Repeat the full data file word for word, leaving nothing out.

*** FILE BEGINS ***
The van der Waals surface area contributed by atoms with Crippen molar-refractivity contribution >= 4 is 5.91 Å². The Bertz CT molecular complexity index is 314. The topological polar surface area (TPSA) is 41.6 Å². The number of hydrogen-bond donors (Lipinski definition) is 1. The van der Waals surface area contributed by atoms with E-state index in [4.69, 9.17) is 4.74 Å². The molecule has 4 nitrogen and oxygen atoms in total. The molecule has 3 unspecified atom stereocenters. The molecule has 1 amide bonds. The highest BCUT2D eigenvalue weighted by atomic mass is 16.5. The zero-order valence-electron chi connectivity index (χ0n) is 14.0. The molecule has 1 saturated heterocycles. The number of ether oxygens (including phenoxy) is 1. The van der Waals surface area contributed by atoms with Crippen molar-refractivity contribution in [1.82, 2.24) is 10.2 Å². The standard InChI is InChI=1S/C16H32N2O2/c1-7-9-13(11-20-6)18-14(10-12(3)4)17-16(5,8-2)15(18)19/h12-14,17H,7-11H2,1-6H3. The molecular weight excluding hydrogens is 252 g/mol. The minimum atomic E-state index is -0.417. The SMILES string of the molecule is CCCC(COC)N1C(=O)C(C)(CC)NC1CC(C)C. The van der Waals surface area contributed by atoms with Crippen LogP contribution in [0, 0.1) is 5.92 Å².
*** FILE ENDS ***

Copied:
The van der Waals surface area contributed by atoms with Crippen molar-refractivity contribution >= 4 is 5.91 Å². The Bertz CT molecular complexity index is 314. The topological polar surface area (TPSA) is 41.6 Å². The number of hydrogen-bond donors (Lipinski definition) is 1. The van der Waals surface area contributed by atoms with E-state index in [4.69, 9.17) is 4.74 Å². The molecule has 4 nitrogen and oxygen atoms in total. The molecule has 3 unspecified atom stereocenters. The molecule has 1 amide bonds. The highest BCUT2D eigenvalue weighted by atomic mass is 16.5. The zero-order valence-electron chi connectivity index (χ0n) is 14.0. The molecule has 1 saturated heterocycles. The number of ether oxygens (including phenoxy) is 1. The van der Waals surface area contributed by atoms with Crippen molar-refractivity contribution in [1.82, 2.24) is 10.2 Å². The standard InChI is InChI=1S/C16H32N2O2/c1-7-9-13(11-20-6)18-14(10-12(3)4)17-16(5,8-2)15(18)19/h12-14,17H,7-11H2,1-6H3. The molecular weight excluding hydrogens is 252 g/mol. The minimum atomic E-state index is -0.417. The SMILES string of the molecule is CCCC(COC)N1C(=O)C(C)(CC)NC1CC(C)C. The van der Waals surface area contributed by atoms with Crippen LogP contribution in [0, 0.1) is 5.92 Å².